Katowice is a city of more than 300,000 inhabitants, at the centre of one of Europe’s principal coal-mining and iron-making regions.
In the nineteenth century it was part of the Prussian province of Silesia, but from 1922 was incorporated into Poland.
Nikiszowiec is a part of an administrative district Janów-Nikiszowiec of the city.
Initially it was coal miners’ settlement of Giesche mine built on the land of Giszowiec manor between 1908–1918 on the mining metallurgical concern initiative Georg von Giesches Erben, a Silesian mining corporation that originated in the early eighteenth century at the Nickisch (now Poniatowski) mine, one of 14 in the Giesche (now Wieczorek) colliery complex.
Nikiszowiec is not the only Silesian workers’ housing estate to be preserved in its original form, but it is definitely the most popular.
In the 1880s, the booming mining company Georg von Giesche’s Erben, which already owned several industrial plants in Silesia, started to purchase land south-east of Katowice.
The corporation was one of the largest mining concerns operating in Upper Silesia during interwar, and It had the largest Polish zinc output (40% of Poland’s zinc production) out of the largest zinc mines in Europe. It was also one of the largest bituminous coal producers (3,500,000 tons yearly), and It had smelters and rolling mills, factories and agricultural and forests properties.
Soon afterwards, mines started to be built around the pitheads, and more workers were needed.
Already in the first years of the 20th century, it was quite common practice for the owners of large factories to build housing estates for workers close-by: workers living next to the workplace did not have to waste time commuting, and It was also easier to control them.
Moreover, a company flat was an incentive to take up work far from ones’ place of birth, but it was also a method of disciplining employees because a dismissed worker would lose also the roof over his head.
This estate was the first established for the workers employed in the mines of Georg von Giesche’s Erben.
Built between 1907 and 1910, it was designed according to the idea of a garden town which was very fashionable at that time, with two, three and four-family houses surrounded by greenery in the form of rural cottages. The familoks (family dwellings) were arranged in nine blocks each with its own courtyard.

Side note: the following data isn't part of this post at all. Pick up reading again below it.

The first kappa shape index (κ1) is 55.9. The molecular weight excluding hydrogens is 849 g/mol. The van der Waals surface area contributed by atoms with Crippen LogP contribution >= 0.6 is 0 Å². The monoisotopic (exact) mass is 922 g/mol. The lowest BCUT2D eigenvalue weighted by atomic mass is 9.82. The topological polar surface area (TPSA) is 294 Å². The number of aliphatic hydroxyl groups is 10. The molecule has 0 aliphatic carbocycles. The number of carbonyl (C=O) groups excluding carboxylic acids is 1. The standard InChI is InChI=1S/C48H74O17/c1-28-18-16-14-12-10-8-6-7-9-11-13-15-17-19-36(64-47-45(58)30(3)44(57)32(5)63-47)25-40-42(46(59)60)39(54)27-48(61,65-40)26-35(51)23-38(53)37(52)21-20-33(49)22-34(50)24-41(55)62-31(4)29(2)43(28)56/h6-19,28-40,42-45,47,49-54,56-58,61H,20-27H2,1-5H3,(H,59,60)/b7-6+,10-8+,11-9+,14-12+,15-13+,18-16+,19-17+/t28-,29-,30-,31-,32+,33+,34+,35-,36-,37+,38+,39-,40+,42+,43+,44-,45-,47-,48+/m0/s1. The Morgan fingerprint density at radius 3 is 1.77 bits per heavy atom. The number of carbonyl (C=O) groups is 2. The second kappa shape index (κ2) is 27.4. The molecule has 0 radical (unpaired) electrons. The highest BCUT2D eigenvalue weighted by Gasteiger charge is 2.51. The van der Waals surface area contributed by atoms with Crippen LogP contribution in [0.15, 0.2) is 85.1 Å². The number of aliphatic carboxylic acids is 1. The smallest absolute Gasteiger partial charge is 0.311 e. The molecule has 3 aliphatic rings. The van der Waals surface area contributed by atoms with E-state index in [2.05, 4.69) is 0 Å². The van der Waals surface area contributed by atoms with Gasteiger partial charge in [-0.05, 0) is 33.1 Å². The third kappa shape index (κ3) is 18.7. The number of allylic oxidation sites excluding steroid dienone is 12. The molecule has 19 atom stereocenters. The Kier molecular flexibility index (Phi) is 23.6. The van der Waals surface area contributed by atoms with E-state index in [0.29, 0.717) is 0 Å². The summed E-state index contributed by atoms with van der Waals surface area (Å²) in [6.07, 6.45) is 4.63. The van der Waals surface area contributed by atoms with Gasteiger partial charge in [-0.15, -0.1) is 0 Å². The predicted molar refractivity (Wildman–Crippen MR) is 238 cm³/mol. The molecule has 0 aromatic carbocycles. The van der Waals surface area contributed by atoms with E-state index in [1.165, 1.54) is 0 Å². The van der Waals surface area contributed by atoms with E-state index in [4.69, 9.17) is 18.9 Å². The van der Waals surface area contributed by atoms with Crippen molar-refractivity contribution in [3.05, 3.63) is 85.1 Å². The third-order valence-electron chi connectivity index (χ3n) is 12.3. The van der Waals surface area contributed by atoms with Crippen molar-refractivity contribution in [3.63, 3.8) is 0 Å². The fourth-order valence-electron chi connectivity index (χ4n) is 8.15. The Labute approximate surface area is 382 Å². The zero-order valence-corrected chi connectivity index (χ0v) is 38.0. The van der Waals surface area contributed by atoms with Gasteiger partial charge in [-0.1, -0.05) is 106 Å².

Its centre was a square with stylistically similar retail and service buildings.
Georg and Emil Zillmann, from Charlottenburg, Germany, were responsible for the project.
The estate was named “Nickisch”, the same as the mine shaft next to which it was built, and which in turn owed its name to Baron Nickisch von Rosenegk, a member of the board of directors of the Giesche company.
It was built entirely of brick and, despite it seems that the houses in it are identical, they many differing details, as individual quarters differ in size and plan, and the houses have different shapes of window bays, gates and window frames. And there were no two identical entrances to the staircases, out of a total of 126.
However, the building’s most characteristic elements, appearing also in many other similar worker colonies in Silesia, are the window niches painted red, because red paint was the cheapest and most easily accessible. The church was put into service in 1927 because, after the outbreak of World War I, its construction was interrupted for several years.
The community was intended to be self-sufficient, and had shops, bakeries, a hospital, a pharmacy, public baths, a public laundry, playgrounds and a hostel for unmarried workers.
Until 1977 a narrow gauge railway called Balkan ran parallel to one of the main streets and took miners to their work.
But Nikiszowiec is not only a characteristic example of architecture.
The housing estate played also an important role in history, as an important place for participants in numerous worker strikes and subsequent Silesian uprisings. In a poll concerning the national affiliation of the region after World War I, 72% of Nikiszowiec residents voted in favour of Silesia joining Poland. Events that became the basis for the screenplays of Kazimierz Kutz’s films Salt of the Black Earth and Pearl in the Crown, both shot in Nikiszowiec.
However, after many mines were liquidated as a result of the political transformation, and employment was significantly reduced, Nikiszowiec started to struggle with serious social problems.
Luckily, it was discovered by tourists and still today it is one of the most visited places in all of Silesia, and like other historical districts it started to attract new residents and became fashionable.
The estate has preserved its original appearance to this day, except for its courtyards, which have been arranged according to modern needs.
In 1978 it was entered in its entirety into the register of Poland’s official national Historic Monuments (Pomnik historii), and tracked by the National Heritage Board of Poland.